• I adapted a figure from an image I found in the 2nd page of a paper Appendix. In the caption of figure, should I write ,Appendices, instead of the page number which is not available? Thank you in advance. Sara, Librarian Reply: Yes, in the caption you should write which appendix you got the figure from. by Souha on Mar 14, 2018
  • Excellent and detailed explanation. Very helpful... by Murox Tobby on Mar 20, 2018
  • Thank you this was so helpful by angie on Mar 25, 2018
  • My paper includes a long part with a lot of different events and dates. Therefore, I want to summarize each event and attach it as a table in the Appendix. Do I have to add citations in this table, although I already included all citations in the text and the table does solely contain information from my main text? Sara, Librarian Reply: Hi Jake. Yes, if your appendix includes tables or figures, treat them as they would be treated in the main text and add the citations. by Jake on Apr 26, 2018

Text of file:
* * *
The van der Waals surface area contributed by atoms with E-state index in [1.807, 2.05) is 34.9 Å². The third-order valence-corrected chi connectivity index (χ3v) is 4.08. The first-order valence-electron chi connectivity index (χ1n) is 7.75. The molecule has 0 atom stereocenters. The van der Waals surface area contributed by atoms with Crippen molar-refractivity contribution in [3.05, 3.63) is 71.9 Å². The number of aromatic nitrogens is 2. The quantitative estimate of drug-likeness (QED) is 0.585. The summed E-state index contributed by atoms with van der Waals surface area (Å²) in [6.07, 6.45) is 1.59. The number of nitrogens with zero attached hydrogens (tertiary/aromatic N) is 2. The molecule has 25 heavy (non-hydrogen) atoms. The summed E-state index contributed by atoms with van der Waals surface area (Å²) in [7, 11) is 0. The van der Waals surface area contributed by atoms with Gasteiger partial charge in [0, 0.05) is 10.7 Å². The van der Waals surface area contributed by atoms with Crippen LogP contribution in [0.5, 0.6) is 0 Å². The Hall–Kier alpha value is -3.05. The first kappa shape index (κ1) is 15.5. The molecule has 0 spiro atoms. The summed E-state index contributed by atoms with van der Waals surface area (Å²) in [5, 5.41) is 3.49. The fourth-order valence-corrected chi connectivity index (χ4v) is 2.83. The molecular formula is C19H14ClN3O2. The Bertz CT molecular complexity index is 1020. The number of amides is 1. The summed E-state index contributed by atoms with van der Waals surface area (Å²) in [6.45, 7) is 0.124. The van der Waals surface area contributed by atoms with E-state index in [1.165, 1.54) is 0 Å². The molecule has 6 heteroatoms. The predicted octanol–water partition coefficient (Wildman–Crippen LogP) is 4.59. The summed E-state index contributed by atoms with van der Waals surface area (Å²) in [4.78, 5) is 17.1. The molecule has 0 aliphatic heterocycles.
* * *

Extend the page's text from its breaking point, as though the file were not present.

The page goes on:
• If a text in my paper refers to the Appendix more than once in my text, should I reference the Appendix each time? Sara, Librarian Reply: Yes. As with citing, so with referencing your appendices: always cite/reference your source. by Adrian on Apr 30, 2018
  • Hello :) If I have a few pages from a manual I used for my dissertation, and I want to place them in the appendix, how do I do so? Because if I insert them normally, the plagiarism detection software will detect them as copied, I presume. Thanks! Sara, Librarian Reply: Hi Martina, is there a reason you want to put them in an appendix instead of just citing the section of the source in your dissertation? Do the pages themselves add something to your paper that justifies the duplication? If you still want to add those pages to your appendix, then add them normally. You should also ask your faculty advisor for their opinion or reference your institution's formatting guide. by Martina on May 01, 2018
  • Thank you so much for this! The visual representation was very helpful, particularly because the APA Guide was very hard to interpret in respect to the Appendices. I would've put the label and name down incorrectly in my thesis if it wasn't for this! by Maddy on Oct 27, 2018
  • Great work! Your presentation helps me a lot, including the questions and answers portion! by Belen,php on Nov 23, 2018
  • Does the appendix include a page number and a header? Sara, Librarian reply: Yes. The appendix should include a page number and a header. by Alyssa on Feb 03, 2019
  • I am trying to cite the appendix of my e-book for my paper. How do I do that? by Shashi on Mar 21, 2019
  • Very helpful. Well detailed and on point. Thank you so much by Peter Wanyangi on Apr 02, 2019